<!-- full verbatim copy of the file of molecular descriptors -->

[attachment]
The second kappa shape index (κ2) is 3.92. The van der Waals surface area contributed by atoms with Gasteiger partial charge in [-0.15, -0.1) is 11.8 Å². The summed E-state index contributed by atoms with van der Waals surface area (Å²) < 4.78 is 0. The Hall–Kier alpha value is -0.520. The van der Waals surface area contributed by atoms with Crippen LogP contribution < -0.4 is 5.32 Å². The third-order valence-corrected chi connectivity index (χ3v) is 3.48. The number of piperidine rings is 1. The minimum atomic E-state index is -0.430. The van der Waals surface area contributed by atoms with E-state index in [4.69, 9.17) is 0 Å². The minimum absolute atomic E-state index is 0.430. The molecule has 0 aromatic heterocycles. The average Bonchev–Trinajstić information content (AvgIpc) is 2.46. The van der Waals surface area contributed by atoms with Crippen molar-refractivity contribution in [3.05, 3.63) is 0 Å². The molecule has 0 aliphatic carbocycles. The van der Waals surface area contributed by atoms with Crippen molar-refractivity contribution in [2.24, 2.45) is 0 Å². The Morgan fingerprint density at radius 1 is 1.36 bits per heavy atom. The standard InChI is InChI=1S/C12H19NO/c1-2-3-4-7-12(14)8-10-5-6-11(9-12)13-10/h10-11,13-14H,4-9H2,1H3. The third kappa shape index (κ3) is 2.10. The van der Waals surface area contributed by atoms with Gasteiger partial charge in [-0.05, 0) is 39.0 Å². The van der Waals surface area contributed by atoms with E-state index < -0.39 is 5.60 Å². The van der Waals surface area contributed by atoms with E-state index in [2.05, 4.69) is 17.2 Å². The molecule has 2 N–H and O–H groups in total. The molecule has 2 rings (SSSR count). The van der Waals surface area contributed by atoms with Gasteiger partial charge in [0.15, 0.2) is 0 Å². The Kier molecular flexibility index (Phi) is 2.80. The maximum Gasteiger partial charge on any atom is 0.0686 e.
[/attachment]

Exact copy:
The second kappa shape index (κ2) is 3.92. The van der Waals surface area contributed by atoms with Gasteiger partial charge in [-0.15, -0.1) is 11.8 Å². The summed E-state index contributed by atoms with van der Waals surface area (Å²) < 4.78 is 0. The Hall–Kier alpha value is -0.520. The van der Waals surface area contributed by atoms with Crippen LogP contribution < -0.4 is 5.32 Å². The third-order valence-corrected chi connectivity index (χ3v) is 3.48. The number of piperidine rings is 1. The minimum atomic E-state index is -0.430. The van der Waals surface area contributed by atoms with E-state index in [4.69, 9.17) is 0 Å². The minimum absolute atomic E-state index is 0.430. The molecule has 0 aromatic heterocycles. The average Bonchev–Trinajstić information content (AvgIpc) is 2.46. The van der Waals surface area contributed by atoms with Crippen molar-refractivity contribution in [3.05, 3.63) is 0 Å². The molecule has 0 aliphatic carbocycles. The van der Waals surface area contributed by atoms with Crippen molar-refractivity contribution in [2.24, 2.45) is 0 Å². The Morgan fingerprint density at radius 1 is 1.36 bits per heavy atom. The standard InChI is InChI=1S/C12H19NO/c1-2-3-4-7-12(14)8-10-5-6-11(9-12)13-10/h10-11,13-14H,4-9H2,1H3. The third kappa shape index (κ3) is 2.10. The van der Waals surface area contributed by atoms with Gasteiger partial charge in [-0.05, 0) is 39.0 Å². The van der Waals surface area contributed by atoms with E-state index < -0.39 is 5.60 Å². The van der Waals surface area contributed by atoms with E-state index in [2.05, 4.69) is 17.2 Å². The molecule has 2 N–H and O–H groups in total. The molecule has 2 rings (SSSR count). The van der Waals surface area contributed by atoms with Gasteiger partial charge in [0.15, 0.2) is 0 Å². The Kier molecular flexibility index (Phi) is 2.80. The maximum Gasteiger partial charge on any atom is 0.0686 e.